“Schooling is meant to help people be creative, to have their curiosity stimulated, and have them be actively thinking whatever they’re thinking about — whether it’s the stars, the universe, climate change, anything,” she said. “Having them be able to feel they can explore anything, learn anything.”

A former social worker and political consultant, Jane Sanders earned a doctorate in leadership studies and became interim president of Goddard College and then president of tiny Burlington College, an alternative school with a 25 percent six-year graduation rate. (She left the latter school in deep financial trouble.)

She’s a big fan of progressive education, which she defined as “just having the students have more of a say in what it is they want to learn.”

You might be studying philosophy, math, or English, but you’re learning about what your passion is. Instead of having there be a prescribed set of study — that has a person conveying that knowledge to you — the teacher, the professor is a facilitator to try to meet your needs and to get you thinking critically and writing clearly and communicating effectively.

What if thinking and writing aren’t the student’s passion? He can’t study philosophy or literature because he never learned “fourth-grade English.”

Taking the ‘self’ out of self-empowerment

We’ve Had 100 Years Of Progressive Education And The World’s Getting Worse, writes Jordan Shapiro, a fellow at Sesame Street Workshop’s Joan Ganz Clooney Center, in Forbes.  “A century of well-intentioned progressive trends in education may have cultivated a generation of entitled I-me-mine individualist ‘winners’,” he suggests.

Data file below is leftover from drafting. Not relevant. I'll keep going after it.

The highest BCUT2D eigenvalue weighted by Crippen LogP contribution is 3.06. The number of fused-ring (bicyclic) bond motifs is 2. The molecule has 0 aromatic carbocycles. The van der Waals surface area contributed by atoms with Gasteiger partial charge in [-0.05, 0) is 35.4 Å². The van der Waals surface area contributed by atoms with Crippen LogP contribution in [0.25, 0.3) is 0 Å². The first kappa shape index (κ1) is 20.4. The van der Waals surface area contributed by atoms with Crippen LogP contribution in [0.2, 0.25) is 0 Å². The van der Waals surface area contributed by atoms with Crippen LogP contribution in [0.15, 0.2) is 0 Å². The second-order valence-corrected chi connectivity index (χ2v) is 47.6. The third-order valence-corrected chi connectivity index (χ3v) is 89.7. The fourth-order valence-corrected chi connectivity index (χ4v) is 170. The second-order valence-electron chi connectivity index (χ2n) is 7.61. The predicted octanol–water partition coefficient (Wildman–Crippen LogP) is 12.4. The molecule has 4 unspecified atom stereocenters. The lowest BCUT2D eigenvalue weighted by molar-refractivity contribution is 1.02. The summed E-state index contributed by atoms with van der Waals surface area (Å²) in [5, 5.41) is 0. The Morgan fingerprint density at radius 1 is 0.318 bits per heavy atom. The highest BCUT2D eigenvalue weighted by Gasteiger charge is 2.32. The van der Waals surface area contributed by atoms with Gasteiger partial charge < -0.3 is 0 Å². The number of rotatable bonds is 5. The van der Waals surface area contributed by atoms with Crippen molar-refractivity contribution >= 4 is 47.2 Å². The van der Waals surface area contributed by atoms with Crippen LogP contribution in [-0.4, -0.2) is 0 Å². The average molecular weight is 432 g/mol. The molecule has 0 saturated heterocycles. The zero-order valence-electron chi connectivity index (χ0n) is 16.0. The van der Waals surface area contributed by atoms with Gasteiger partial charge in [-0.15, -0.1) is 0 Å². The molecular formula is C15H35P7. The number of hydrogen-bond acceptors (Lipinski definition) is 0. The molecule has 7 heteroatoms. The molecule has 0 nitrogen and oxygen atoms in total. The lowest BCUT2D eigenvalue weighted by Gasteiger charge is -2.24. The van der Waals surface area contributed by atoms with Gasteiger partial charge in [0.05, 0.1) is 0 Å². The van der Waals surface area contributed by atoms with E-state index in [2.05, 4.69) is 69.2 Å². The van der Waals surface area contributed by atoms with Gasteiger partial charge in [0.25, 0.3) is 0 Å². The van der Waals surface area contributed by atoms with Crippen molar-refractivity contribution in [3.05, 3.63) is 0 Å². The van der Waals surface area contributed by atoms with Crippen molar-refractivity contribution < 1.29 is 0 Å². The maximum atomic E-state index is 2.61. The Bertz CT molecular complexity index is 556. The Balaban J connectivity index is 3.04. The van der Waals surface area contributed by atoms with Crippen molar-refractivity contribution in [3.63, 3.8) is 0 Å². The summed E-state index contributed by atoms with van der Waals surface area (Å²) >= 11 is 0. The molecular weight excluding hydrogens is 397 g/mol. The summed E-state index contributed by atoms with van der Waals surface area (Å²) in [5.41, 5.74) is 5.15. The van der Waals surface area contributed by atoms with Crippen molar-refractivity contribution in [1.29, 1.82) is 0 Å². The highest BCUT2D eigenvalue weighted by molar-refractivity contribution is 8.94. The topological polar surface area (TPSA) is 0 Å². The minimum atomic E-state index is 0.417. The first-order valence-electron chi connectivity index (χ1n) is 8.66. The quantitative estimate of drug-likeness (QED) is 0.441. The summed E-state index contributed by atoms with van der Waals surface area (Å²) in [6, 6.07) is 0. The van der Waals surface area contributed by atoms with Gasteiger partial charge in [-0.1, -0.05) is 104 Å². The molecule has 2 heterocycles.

Each wealthy kid who is taught to follow his/her passion, discover his/her true vocation, or find his/her authentic self, is also inadvertently learning that personal success is a kind of implicit manifest destiny.

Parenting norms differ by social class, writes Robert Putnam in Our Kids. “Well-educated parents aim to raise autonomous, independent, self-directed children with high self-esteem and the ability to make good choices, whereas less educated parents focus on discipline and obedience and conformity to pre-established rules.”

Reformers “try to spread the message of self-actualization more equitably,” writes Shapiro. They forget that “self-confidence and individual empowerment” aren’t neutral or equitable. “Winners necessarily require losers.”